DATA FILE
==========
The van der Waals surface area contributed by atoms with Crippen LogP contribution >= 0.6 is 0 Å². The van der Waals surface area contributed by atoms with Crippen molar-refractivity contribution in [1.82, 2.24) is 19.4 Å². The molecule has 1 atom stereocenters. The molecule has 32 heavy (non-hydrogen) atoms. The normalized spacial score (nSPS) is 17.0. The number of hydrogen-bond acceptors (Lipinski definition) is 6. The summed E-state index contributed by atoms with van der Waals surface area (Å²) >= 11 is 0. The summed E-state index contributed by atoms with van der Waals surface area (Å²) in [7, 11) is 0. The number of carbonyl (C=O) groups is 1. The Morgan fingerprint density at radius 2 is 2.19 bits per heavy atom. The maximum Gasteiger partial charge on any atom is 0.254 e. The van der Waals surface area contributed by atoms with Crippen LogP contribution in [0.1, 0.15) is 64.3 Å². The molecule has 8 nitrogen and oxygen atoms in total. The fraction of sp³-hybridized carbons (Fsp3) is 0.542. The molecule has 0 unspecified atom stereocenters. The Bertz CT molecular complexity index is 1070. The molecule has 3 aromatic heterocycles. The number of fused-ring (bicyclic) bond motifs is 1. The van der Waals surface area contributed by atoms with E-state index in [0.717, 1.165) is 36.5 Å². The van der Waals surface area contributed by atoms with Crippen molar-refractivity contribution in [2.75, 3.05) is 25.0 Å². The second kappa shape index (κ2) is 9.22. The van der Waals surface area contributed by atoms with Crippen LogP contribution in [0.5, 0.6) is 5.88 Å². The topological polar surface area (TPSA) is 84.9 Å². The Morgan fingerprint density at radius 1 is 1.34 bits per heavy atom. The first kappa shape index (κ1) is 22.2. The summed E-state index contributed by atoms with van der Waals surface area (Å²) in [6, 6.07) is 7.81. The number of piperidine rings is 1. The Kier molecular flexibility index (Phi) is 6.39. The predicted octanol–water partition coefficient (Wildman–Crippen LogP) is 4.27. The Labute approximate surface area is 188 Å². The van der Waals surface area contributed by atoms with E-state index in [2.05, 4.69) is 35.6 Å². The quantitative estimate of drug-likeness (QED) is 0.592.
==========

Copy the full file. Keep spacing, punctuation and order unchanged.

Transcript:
The van der Waals surface area contributed by atoms with Crippen LogP contribution >= 0.6 is 0 Å². The van der Waals surface area contributed by atoms with Crippen molar-refractivity contribution in [1.82, 2.24) is 19.4 Å². The molecule has 1 atom stereocenters. The molecule has 32 heavy (non-hydrogen) atoms. The normalized spacial score (nSPS) is 17.0. The number of hydrogen-bond acceptors (Lipinski definition) is 6. The summed E-state index contributed by atoms with van der Waals surface area (Å²) >= 11 is 0. The summed E-state index contributed by atoms with van der Waals surface area (Å²) in [7, 11) is 0. The number of carbonyl (C=O) groups is 1. The Morgan fingerprint density at radius 2 is 2.19 bits per heavy atom. The maximum Gasteiger partial charge on any atom is 0.254 e. The van der Waals surface area contributed by atoms with Crippen LogP contribution in [0.1, 0.15) is 64.3 Å². The molecule has 8 nitrogen and oxygen atoms in total. The fraction of sp³-hybridized carbons (Fsp3) is 0.542. The molecule has 0 unspecified atom stereocenters. The Bertz CT molecular complexity index is 1070. The molecule has 3 aromatic heterocycles. The number of fused-ring (bicyclic) bond motifs is 1. The van der Waals surface area contributed by atoms with E-state index in [0.717, 1.165) is 36.5 Å². The van der Waals surface area contributed by atoms with Crippen molar-refractivity contribution in [2.75, 3.05) is 25.0 Å². The second kappa shape index (κ2) is 9.22. The van der Waals surface area contributed by atoms with Crippen LogP contribution in [0.5, 0.6) is 5.88 Å². The topological polar surface area (TPSA) is 84.9 Å². The Morgan fingerprint density at radius 1 is 1.34 bits per heavy atom. The first kappa shape index (κ1) is 22.2. The summed E-state index contributed by atoms with van der Waals surface area (Å²) in [6, 6.07) is 7.81. The number of piperidine rings is 1. The Kier molecular flexibility index (Phi) is 6.39. The predicted octanol–water partition coefficient (Wildman–Crippen LogP) is 4.27. The Labute approximate surface area is 188 Å². The van der Waals surface area contributed by atoms with E-state index in [2.05, 4.69) is 35.6 Å². The quantitative estimate of drug-likeness (QED) is 0.592.